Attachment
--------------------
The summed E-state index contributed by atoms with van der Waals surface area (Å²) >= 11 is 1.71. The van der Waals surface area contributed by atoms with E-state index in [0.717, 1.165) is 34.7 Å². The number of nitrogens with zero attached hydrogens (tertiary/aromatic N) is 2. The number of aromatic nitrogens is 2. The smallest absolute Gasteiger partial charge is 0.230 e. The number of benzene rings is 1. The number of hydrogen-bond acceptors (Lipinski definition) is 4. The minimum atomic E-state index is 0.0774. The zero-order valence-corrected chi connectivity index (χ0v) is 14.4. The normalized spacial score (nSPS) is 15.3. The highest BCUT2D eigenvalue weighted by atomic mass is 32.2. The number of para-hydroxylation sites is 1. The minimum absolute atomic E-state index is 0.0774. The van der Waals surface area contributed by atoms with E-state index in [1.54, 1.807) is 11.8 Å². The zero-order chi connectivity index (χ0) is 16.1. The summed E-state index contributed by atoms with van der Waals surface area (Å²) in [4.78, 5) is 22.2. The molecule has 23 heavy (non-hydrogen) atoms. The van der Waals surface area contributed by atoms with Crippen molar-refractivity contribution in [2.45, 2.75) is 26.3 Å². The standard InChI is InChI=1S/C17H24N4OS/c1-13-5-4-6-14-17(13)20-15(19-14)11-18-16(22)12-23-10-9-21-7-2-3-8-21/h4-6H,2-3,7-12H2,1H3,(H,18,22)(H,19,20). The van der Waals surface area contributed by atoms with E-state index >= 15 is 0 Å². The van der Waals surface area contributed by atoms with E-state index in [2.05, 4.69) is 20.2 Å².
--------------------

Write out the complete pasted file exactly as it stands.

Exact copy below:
The summed E-state index contributed by atoms with van der Waals surface area (Å²) >= 11 is 1.71. The van der Waals surface area contributed by atoms with E-state index in [0.717, 1.165) is 34.7 Å². The number of nitrogens with zero attached hydrogens (tertiary/aromatic N) is 2. The number of aromatic nitrogens is 2. The smallest absolute Gasteiger partial charge is 0.230 e. The number of benzene rings is 1. The number of hydrogen-bond acceptors (Lipinski definition) is 4. The minimum atomic E-state index is 0.0774. The zero-order valence-corrected chi connectivity index (χ0v) is 14.4. The normalized spacial score (nSPS) is 15.3. The highest BCUT2D eigenvalue weighted by atomic mass is 32.2. The number of para-hydroxylation sites is 1. The minimum absolute atomic E-state index is 0.0774. The van der Waals surface area contributed by atoms with E-state index in [1.54, 1.807) is 11.8 Å². The zero-order chi connectivity index (χ0) is 16.1. The summed E-state index contributed by atoms with van der Waals surface area (Å²) in [4.78, 5) is 22.2. The molecule has 23 heavy (non-hydrogen) atoms. The van der Waals surface area contributed by atoms with Crippen molar-refractivity contribution in [2.45, 2.75) is 26.3 Å². The standard InChI is InChI=1S/C17H24N4OS/c1-13-5-4-6-14-17(13)20-15(19-14)11-18-16(22)12-23-10-9-21-7-2-3-8-21/h4-6H,2-3,7-12H2,1H3,(H,18,22)(H,19,20). The van der Waals surface area contributed by atoms with E-state index >= 15 is 0 Å². The van der Waals surface area contributed by atoms with E-state index in [2.05, 4.69) is 20.2 Å².